Wall Street bounced back on Wednesday from the worst sell-off for US technology stocks since March.
The tech-weighted Nasdaq Composite snapped a three-session rout to close 2.7 per cent higher. The broader S&P 500 added 2 per cent, taking its cues from its European peers.
The move higher followed the Nasdaq tumbling 4.1 per cent on Tuesday, which was deemed a correction as defined by a more than 10 per cent decline from a recent high.
Tesla trimmed its recent losses and gained 11 per cent, having slumped 21 per cent on Tuesday in its worst-ever trading day, while Apple and Microsoft both rose about 4 per cent. The rally follows concerns in recent days about frantic activity in derivatives market, where tech stock volumes have ballooned.
“Activity in the options market may have been responsible for a portion of the move in volatility heading into the sell-off we just witnessed,” said Mike Lewis, head of Americas cash equities trading at Barclays. A recent reduction in options price volatility was “suggesting the sell-off is likely done — confirming a correction rather than a reversal”, he said.
The benchmark Stoxx Europe 600 share index rose 1.6 per cent by the close of trade in Europe. The UK’s FTSE 100 pushed up more than 1.4 per cent and Germany’s Xetra Dax jumped 2.1 per cent to leave it little changed for the year to date.
Joe Little, chief strategist at HSBC Global Asset Management, said that the resilient performance of equities and muted reaction in the bond market was a positive sign that the tech rout had not spread panic to other corners of the market.
“It looks similar to the phase in early June when we saw a little bit of ratcheting down and consolidation,” Mr Little added. “The fact that we haven’t seen a spillover into other asset classes is important.”
US Treasury yields edged higher following a $35bn sale of benchmark 10-year notes. The bonds were sold at a yield of 0.70 per cent, slightly higher than the 0.67 per cent fetched at the previous auction. The yield on 10-year US Treasuries rose by around 0.1 percentage point to 0.70 per cent.
Mark Haefele, chief investment officer at UBS Global Wealth Management, said stocks remained attractive despite concerns that the recent ramping-up of options activity on large tech names could feed volatility.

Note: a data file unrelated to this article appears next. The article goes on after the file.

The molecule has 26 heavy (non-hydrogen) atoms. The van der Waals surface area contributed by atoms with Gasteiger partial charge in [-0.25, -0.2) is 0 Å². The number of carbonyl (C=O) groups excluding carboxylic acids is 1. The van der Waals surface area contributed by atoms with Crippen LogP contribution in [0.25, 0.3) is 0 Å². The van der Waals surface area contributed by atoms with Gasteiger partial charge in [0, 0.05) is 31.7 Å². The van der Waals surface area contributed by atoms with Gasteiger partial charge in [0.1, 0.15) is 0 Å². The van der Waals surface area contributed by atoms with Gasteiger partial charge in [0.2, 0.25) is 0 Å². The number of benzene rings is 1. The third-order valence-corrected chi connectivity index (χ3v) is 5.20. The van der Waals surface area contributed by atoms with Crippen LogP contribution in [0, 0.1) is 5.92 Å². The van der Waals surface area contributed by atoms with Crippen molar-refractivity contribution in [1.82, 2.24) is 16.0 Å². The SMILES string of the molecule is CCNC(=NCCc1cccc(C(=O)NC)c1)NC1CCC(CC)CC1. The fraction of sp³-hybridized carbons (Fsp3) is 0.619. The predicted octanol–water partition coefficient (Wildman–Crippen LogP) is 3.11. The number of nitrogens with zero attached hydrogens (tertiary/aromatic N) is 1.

“Taking the prior rally into consideration, this still leaves the indices at levels seen just four weeks ago,” he said. “Central bank liquidity is ample and has kept bond yields low.”
Tech shares had dragged equities lower across Asia-Pacific, with Japan’s Topix closing down 1 per cent and Australia’s S&P/ASX 200 ending 2.2 per cent lower.
Shares in SoftBank fell as much as 7 per cent in Tokyo before closing 2.9 per cent lower. Investors are concerned that SoftBank’s multibillion-dollar derivatives-based trading strategy has given it outsized exposure to the recent surge in US tech shares.
The drop in the Nikkei left traders almost certain the Bank of Japan would make a large purchase of exchange traded funds during the session, its normal strategy for supporting the market on days when it drops significantly.
In China, the CSI 300 benchmark stock index fell 2.3 per cent. In Hong Kong, the Hang Seng retreated 1 per cent as Chinese ecommerce group Alibaba shed as much as 2.7 per cent.
“A market fuelled by central bank largesse, economic surprises and record earnings beats in the last few months was never going to maintain its heady pace forever,” said Kerry Craig, a global market strategist at JPMorgan Asset Management. But he added that “not all shocks are a warning of an impending collapse in risk sentiment”.
In currencies, the euro gained 0.2 per cent against the dollar to $1.1804 on a Bloomberg report that the European Central Bank’s growth and inflation projections due on Thursday will only change slightly.
A weaker dollar meant oil prices clawed back some ground, having dropped this week on worries that a resurgence in coronavirus cases would hobble a recovery in energy demand. Brent crude, the global benchmark, advanced 2.3 per cent to $40.69 a barrel.
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